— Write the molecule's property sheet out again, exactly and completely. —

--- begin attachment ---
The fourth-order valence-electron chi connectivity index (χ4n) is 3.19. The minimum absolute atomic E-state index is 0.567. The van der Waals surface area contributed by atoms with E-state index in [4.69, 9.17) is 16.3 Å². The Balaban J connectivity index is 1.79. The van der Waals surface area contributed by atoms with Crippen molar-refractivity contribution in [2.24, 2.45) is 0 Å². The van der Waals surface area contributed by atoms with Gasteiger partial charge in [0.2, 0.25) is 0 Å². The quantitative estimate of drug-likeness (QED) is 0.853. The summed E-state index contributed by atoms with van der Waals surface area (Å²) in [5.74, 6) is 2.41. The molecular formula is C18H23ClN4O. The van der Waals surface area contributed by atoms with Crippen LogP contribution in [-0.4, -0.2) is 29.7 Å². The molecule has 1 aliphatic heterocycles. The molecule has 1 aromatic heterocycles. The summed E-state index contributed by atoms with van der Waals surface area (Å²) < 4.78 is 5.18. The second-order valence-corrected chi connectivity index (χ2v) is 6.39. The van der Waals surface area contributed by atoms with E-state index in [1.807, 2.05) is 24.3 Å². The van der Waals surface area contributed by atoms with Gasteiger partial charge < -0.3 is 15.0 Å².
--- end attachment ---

The fourth-order valence-electron chi connectivity index (χ4n) is 3.19. The minimum absolute atomic E-state index is 0.567. The van der Waals surface area contributed by atoms with E-state index in [4.69, 9.17) is 16.3 Å². The Balaban J connectivity index is 1.79. The van der Waals surface area contributed by atoms with Crippen molar-refractivity contribution in [2.24, 2.45) is 0 Å². The van der Waals surface area contributed by atoms with Gasteiger partial charge in [0.2, 0.25) is 0 Å². The quantitative estimate of drug-likeness (QED) is 0.853. The summed E-state index contributed by atoms with van der Waals surface area (Å²) in [5.74, 6) is 2.41. The molecular formula is C18H23ClN4O. The van der Waals surface area contributed by atoms with Crippen LogP contribution in [-0.4, -0.2) is 29.7 Å². The molecule has 1 aliphatic heterocycles. The molecule has 1 aromatic heterocycles. The summed E-state index contributed by atoms with van der Waals surface area (Å²) < 4.78 is 5.18. The second-order valence-corrected chi connectivity index (χ2v) is 6.39. The van der Waals surface area contributed by atoms with E-state index in [1.807, 2.05) is 24.3 Å². The van der Waals surface area contributed by atoms with Gasteiger partial charge < -0.3 is 15.0 Å².